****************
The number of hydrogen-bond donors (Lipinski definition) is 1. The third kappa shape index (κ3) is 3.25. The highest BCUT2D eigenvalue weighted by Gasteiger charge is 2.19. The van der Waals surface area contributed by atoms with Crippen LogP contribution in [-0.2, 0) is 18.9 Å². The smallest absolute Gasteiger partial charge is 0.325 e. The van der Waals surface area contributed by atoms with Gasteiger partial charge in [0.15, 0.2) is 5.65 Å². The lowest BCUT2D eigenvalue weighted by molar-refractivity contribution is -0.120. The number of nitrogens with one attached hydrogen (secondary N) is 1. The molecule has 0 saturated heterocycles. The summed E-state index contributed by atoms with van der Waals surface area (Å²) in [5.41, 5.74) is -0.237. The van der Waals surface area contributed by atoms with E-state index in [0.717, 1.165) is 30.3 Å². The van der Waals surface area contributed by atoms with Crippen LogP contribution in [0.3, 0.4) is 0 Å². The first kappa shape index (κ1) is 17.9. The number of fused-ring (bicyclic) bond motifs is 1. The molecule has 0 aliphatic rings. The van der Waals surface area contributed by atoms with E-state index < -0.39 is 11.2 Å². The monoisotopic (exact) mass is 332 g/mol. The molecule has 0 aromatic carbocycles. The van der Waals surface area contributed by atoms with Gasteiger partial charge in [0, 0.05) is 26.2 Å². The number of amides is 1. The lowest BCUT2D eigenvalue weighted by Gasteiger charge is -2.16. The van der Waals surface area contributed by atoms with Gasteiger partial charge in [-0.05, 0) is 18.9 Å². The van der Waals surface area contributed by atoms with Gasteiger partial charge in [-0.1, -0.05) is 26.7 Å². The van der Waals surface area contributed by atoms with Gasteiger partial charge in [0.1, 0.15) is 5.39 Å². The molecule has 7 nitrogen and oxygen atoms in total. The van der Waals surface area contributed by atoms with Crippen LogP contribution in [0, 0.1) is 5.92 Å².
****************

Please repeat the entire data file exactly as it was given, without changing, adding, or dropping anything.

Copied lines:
The number of hydrogen-bond donors (Lipinski definition) is 1. The third kappa shape index (κ3) is 3.25. The highest BCUT2D eigenvalue weighted by Gasteiger charge is 2.19. The van der Waals surface area contributed by atoms with Crippen LogP contribution in [-0.2, 0) is 18.9 Å². The smallest absolute Gasteiger partial charge is 0.325 e. The van der Waals surface area contributed by atoms with Gasteiger partial charge in [0.15, 0.2) is 5.65 Å². The lowest BCUT2D eigenvalue weighted by molar-refractivity contribution is -0.120. The number of nitrogens with one attached hydrogen (secondary N) is 1. The molecule has 0 saturated heterocycles. The summed E-state index contributed by atoms with van der Waals surface area (Å²) in [5.41, 5.74) is -0.237. The van der Waals surface area contributed by atoms with E-state index in [0.717, 1.165) is 30.3 Å². The van der Waals surface area contributed by atoms with Crippen LogP contribution in [0.3, 0.4) is 0 Å². The first kappa shape index (κ1) is 17.9. The number of fused-ring (bicyclic) bond motifs is 1. The molecule has 0 aliphatic rings. The van der Waals surface area contributed by atoms with E-state index < -0.39 is 11.2 Å². The monoisotopic (exact) mass is 332 g/mol. The molecule has 0 aromatic carbocycles. The van der Waals surface area contributed by atoms with Gasteiger partial charge in [0, 0.05) is 26.2 Å². The number of amides is 1. The lowest BCUT2D eigenvalue weighted by Gasteiger charge is -2.16. The van der Waals surface area contributed by atoms with Gasteiger partial charge in [-0.05, 0) is 18.9 Å². The van der Waals surface area contributed by atoms with Gasteiger partial charge in [-0.1, -0.05) is 26.7 Å². The van der Waals surface area contributed by atoms with Gasteiger partial charge in [0.1, 0.15) is 5.39 Å². The molecule has 7 nitrogen and oxygen atoms in total. The van der Waals surface area contributed by atoms with Crippen LogP contribution in [0, 0.1) is 5.92 Å².